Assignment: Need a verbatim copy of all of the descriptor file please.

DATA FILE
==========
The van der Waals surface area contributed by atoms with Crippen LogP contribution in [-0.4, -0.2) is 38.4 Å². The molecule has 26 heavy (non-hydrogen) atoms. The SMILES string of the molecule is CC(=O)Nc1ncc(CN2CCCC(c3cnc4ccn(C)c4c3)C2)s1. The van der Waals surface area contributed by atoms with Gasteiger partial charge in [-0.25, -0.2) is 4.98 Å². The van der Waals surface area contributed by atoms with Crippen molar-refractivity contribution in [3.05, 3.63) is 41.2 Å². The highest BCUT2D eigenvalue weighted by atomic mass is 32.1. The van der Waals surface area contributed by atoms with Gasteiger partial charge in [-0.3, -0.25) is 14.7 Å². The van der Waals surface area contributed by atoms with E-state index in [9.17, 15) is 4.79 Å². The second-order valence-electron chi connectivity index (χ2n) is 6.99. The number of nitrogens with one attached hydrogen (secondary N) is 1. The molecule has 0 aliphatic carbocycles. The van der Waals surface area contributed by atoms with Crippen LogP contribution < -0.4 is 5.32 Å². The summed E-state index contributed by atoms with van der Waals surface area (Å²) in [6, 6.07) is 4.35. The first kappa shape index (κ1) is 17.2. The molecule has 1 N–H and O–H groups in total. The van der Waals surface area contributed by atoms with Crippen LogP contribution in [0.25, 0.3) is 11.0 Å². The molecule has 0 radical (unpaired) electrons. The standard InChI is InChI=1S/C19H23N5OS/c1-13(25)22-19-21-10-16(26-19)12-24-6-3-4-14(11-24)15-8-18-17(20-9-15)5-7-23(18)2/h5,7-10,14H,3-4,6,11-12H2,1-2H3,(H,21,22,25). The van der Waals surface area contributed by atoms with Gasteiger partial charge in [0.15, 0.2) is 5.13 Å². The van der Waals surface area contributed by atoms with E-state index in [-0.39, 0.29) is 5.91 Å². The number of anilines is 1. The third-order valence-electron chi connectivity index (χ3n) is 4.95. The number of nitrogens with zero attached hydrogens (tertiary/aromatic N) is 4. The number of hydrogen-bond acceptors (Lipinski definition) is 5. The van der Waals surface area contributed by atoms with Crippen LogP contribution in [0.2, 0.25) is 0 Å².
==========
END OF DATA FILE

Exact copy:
The van der Waals surface area contributed by atoms with Crippen LogP contribution in [-0.4, -0.2) is 38.4 Å². The molecule has 26 heavy (non-hydrogen) atoms. The SMILES string of the molecule is CC(=O)Nc1ncc(CN2CCCC(c3cnc4ccn(C)c4c3)C2)s1. The van der Waals surface area contributed by atoms with Gasteiger partial charge in [-0.25, -0.2) is 4.98 Å². The van der Waals surface area contributed by atoms with Crippen molar-refractivity contribution in [3.05, 3.63) is 41.2 Å². The highest BCUT2D eigenvalue weighted by atomic mass is 32.1. The van der Waals surface area contributed by atoms with Gasteiger partial charge in [-0.3, -0.25) is 14.7 Å². The van der Waals surface area contributed by atoms with E-state index in [9.17, 15) is 4.79 Å². The second-order valence-electron chi connectivity index (χ2n) is 6.99. The number of nitrogens with one attached hydrogen (secondary N) is 1. The molecule has 0 aliphatic carbocycles. The van der Waals surface area contributed by atoms with Crippen LogP contribution < -0.4 is 5.32 Å². The summed E-state index contributed by atoms with van der Waals surface area (Å²) in [6, 6.07) is 4.35. The first kappa shape index (κ1) is 17.2. The molecule has 1 N–H and O–H groups in total. The van der Waals surface area contributed by atoms with Crippen LogP contribution in [0.25, 0.3) is 11.0 Å². The molecule has 0 radical (unpaired) electrons. The standard InChI is InChI=1S/C19H23N5OS/c1-13(25)22-19-21-10-16(26-19)12-24-6-3-4-14(11-24)15-8-18-17(20-9-15)5-7-23(18)2/h5,7-10,14H,3-4,6,11-12H2,1-2H3,(H,21,22,25). The van der Waals surface area contributed by atoms with Gasteiger partial charge in [0.15, 0.2) is 5.13 Å². The van der Waals surface area contributed by atoms with E-state index in [-0.39, 0.29) is 5.91 Å². The number of anilines is 1. The third-order valence-electron chi connectivity index (χ3n) is 4.95. The number of nitrogens with zero attached hydrogens (tertiary/aromatic N) is 4. The number of hydrogen-bond acceptors (Lipinski definition) is 5. The van der Waals surface area contributed by atoms with Crippen LogP contribution in [0.2, 0.25) is 0 Å².